Bigfoot Encounters


Commentary: Once again, the British Press misleads the public by erroneously labeling the Sumatran orang pendek as a yeti. They are NOT the same creatures, not even closely similar in descriptive qualities. The news article below concerns the orang pendek, a small hair-covered unclassified terrestrial ape [pongid] that eludes being photographed and/or capture in the Indonesian Pacific Rim islands of Sumatra, Kalimantan, Borneo, Malaysia and southern islands of the Philippines. The yeti of the Himalayas on the other hand, has always been described quite differently. Simplistically put, the yeti is proportionately far larger, 5 feet tall plus and more massively built creature than the op. [orang pendek] The footprints of the yeti and the op are dissimilar. The yeti is also elusive, unclassified and more heavily ingrained in the various cultures of the Himalayas, which includes Bhutan, Sikkim, Nepal, Tibet, China and just maybe Cambodia, Laos and Vietnam, although called by different names in the latter three countries.

23 July 2003 -- Gloucestershire, UK

Monster hunters from the West yesterday revealed how they have returned from a jungle expedition with possible evidence of an Indonesian "yeti".

The intrepid team from the Center of Fortean Zoology (CFZ) spent more than three weeks in the steamy jungles of Sumatra in search of the legendary apeman Orang Pendek.

Returning to the center's base in Exeter this week, they say they have gathered evidence that could prove the existence of the creature, which has allegedly terrified and captivated the people of Indonesia for centuries.

Orang Pendek, which translates to short man, is essentially an upright-walking ape, standing about 5ft tall. It is broader than its knuckle-walking relative and immensely strong.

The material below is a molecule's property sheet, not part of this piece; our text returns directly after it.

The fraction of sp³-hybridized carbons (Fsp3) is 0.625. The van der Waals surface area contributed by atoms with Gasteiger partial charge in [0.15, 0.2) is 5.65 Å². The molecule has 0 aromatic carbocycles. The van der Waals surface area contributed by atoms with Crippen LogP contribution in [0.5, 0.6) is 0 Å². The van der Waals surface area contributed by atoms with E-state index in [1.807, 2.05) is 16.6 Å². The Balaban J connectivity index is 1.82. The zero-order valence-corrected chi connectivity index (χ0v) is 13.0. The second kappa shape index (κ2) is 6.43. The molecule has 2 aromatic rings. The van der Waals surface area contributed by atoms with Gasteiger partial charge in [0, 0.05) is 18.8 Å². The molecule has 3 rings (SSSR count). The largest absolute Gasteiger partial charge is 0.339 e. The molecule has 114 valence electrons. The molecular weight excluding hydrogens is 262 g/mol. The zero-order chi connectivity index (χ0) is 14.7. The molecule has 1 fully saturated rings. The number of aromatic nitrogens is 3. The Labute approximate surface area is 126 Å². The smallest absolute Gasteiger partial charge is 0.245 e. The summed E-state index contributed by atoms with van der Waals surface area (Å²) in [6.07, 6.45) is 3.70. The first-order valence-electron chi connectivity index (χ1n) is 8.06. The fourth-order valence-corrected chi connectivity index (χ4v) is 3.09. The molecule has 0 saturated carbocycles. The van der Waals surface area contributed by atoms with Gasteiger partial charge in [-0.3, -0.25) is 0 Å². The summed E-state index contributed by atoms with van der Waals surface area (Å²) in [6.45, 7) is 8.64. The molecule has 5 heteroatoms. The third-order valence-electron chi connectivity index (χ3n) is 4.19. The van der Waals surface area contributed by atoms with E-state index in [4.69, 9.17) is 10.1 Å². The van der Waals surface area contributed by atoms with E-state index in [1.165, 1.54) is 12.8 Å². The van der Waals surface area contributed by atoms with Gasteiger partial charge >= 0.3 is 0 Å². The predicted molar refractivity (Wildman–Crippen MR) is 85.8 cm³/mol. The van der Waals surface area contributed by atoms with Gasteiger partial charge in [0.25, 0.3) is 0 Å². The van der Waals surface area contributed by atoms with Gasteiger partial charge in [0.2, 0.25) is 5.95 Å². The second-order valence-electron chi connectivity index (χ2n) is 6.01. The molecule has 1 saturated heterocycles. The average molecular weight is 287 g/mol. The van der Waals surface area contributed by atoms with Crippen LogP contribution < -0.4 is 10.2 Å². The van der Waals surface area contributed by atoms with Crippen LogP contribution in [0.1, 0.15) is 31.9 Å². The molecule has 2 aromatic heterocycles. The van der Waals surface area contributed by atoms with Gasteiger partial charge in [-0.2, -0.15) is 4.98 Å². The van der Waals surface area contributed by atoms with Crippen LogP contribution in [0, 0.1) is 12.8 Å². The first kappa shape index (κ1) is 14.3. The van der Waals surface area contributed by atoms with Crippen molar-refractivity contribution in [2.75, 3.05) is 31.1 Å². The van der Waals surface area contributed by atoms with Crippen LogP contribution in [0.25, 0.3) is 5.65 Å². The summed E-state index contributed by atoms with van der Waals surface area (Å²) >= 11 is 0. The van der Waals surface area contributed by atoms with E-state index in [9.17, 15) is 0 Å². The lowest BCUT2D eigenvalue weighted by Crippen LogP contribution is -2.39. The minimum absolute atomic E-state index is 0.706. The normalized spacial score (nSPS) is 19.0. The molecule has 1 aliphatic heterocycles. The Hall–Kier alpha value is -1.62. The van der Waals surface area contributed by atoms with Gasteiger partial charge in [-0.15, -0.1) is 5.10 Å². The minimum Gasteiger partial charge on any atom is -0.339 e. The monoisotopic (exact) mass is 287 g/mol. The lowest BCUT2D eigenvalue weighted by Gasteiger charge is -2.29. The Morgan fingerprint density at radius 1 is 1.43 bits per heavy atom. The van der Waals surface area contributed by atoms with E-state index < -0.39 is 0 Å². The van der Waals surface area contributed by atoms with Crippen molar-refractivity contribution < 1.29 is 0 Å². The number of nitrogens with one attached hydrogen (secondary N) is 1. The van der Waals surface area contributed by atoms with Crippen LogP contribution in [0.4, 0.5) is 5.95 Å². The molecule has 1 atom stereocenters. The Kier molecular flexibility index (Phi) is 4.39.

For the locals it is a legendary member of Sumatra's jungle fauna, but, since it has never been caught on film, many doubt its existence.

Not so the CFZ team, who have been investigating strange and mysterious animals since the Center was founded in 1992. "We found footprints and hair samples that could well have been from Orang Pendek, " said team zoologist Richard Freeman.

"We couldn't take casts because it was raining too hard, but we took pictures. Further down the trail we found several broken plants, split apart with the insides eaten, which our guides told us were the plants that the creature likes to eat. There were also interesting teeth marks on some branches." The hair samples, some long and brown, some light and pale, have been sent off for study at the University of Copenhagen, while the footprints and teeth marks are also going for independent verification.

If they are found to be from an unknown species, the CFZ will have taken a massive step towards proving the creature's existence.

"We really need footage and photos of the creature, " said Richard. "But this would be a big leap forward." The intriguing evidence was recovered from tracks around the isolated Gunung Tujuh volcanic lake high in the mountains of Kerinci National Park.

The team's investigation also included taking testimonies from locals claiming to have seen the beast, and former journalist Debbie Martyr.

She left the UK in 1992 in search of Orang Pendek, has been there ever since and now works for tiger conservation projects in the area.

"In the 10 years she has been out there she has seen it several times, " said Richard. "And my guide told me his father was cutting logs in the 1980s and saw Orang Pendek. He said it was beige brown, short with very broad short legs and long arms.

"It does not seem to be aggressive, but it is amazingly strong, it could tear Lennox Lewis's arms out of their sockets."

Copyright: "The Citizen, UK "

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